A senior cat – is that even a thing? To you, your kitty cat is and will always remain the same old cute little fluff the first time you adopted him or her. So, when exactly does a cat become a senior?

Usually, cats who are more than 7 – 10 years of age, they are the ones considered as seniors.

It’s no surprise that as your cat ages, they are likely to start having different needs than before. For instance, studies have shown that 90 percent of the cats over the age of 12 years were noted to have arthritis. Of course, your cat may also develop gout, thus resulting in similar mobility problems as arthritis. But how can you be sure which is which? Especially with your aging and ailing cat, when should you even start to worry?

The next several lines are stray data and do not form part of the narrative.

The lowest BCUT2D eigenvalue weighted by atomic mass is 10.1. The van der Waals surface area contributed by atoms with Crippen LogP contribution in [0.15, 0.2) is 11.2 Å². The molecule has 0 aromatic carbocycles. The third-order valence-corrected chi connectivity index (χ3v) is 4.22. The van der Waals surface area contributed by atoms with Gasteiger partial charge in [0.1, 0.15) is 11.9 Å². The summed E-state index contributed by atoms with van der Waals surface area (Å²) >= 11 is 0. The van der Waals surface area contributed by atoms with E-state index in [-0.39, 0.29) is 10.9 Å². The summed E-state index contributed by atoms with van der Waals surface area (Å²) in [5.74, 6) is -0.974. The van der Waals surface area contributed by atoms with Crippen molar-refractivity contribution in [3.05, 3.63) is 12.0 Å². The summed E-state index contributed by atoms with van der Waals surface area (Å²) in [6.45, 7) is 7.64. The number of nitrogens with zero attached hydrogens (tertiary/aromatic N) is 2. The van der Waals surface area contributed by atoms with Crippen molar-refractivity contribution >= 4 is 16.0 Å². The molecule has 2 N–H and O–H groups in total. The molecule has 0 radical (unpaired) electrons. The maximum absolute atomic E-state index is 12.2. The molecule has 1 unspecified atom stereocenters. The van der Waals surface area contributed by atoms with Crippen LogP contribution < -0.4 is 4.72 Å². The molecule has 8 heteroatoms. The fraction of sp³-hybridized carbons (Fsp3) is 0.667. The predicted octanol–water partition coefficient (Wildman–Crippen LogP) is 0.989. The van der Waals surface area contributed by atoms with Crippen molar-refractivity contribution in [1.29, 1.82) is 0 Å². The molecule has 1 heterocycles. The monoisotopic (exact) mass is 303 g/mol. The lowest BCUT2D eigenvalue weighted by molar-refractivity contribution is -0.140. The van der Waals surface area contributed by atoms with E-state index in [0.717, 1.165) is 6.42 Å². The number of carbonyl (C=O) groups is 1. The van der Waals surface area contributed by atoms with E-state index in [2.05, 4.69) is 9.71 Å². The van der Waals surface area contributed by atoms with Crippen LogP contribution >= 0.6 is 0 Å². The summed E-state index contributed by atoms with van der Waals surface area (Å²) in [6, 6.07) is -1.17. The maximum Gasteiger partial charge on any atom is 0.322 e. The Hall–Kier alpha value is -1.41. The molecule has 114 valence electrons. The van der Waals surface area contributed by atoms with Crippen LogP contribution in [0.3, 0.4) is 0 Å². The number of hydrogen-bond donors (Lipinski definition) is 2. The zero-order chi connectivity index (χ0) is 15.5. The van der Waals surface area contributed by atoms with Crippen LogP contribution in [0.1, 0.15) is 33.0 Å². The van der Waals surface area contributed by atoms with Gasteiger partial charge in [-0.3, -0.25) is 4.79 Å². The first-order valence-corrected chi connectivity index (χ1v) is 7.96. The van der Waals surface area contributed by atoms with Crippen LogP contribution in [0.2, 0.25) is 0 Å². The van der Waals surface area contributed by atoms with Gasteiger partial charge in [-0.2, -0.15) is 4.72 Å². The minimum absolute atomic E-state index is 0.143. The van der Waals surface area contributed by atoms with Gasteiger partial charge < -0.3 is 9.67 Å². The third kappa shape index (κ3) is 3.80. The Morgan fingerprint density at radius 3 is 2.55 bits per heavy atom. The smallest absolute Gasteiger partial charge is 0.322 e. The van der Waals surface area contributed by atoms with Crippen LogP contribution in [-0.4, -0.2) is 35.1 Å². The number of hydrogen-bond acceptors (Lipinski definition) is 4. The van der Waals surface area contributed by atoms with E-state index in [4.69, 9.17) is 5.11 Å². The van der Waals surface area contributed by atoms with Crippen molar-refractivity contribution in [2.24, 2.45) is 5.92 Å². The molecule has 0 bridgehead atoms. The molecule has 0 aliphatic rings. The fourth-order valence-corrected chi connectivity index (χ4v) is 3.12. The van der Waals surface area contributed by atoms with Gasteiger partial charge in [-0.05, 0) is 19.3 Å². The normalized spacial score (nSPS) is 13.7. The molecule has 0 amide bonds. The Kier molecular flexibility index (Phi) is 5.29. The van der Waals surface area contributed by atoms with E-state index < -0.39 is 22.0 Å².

Read on to find out how you can care for your senior cat.

1. Schedule Frequent Wellness Check-ups

When your cat is still young and healthy, start the process of developing a good rapport with your vet. By doing so, you will get to detect any subtle changes in your cat that indicates a health condition before it’s too late. Cats are required to visit their vet more often as they get old. Normally, it’s about once every 6 months, even if you think that your cat is doing totally fine and healthy.

Do take note that animals age differently than us. 6 months in your cat’s life is equivalent to 2 years for a person and a lot can change in that amount of time.

2. Set up Your Senior Cat for Success at the Vet

Without your knowledge, your cat becomes very stressed when she’s put into the carrier for being taken outside. So, what you need to do is, make the carrier cozy and soft with familiar bedding. This would make it a lot easier for you to take your cat to the vet.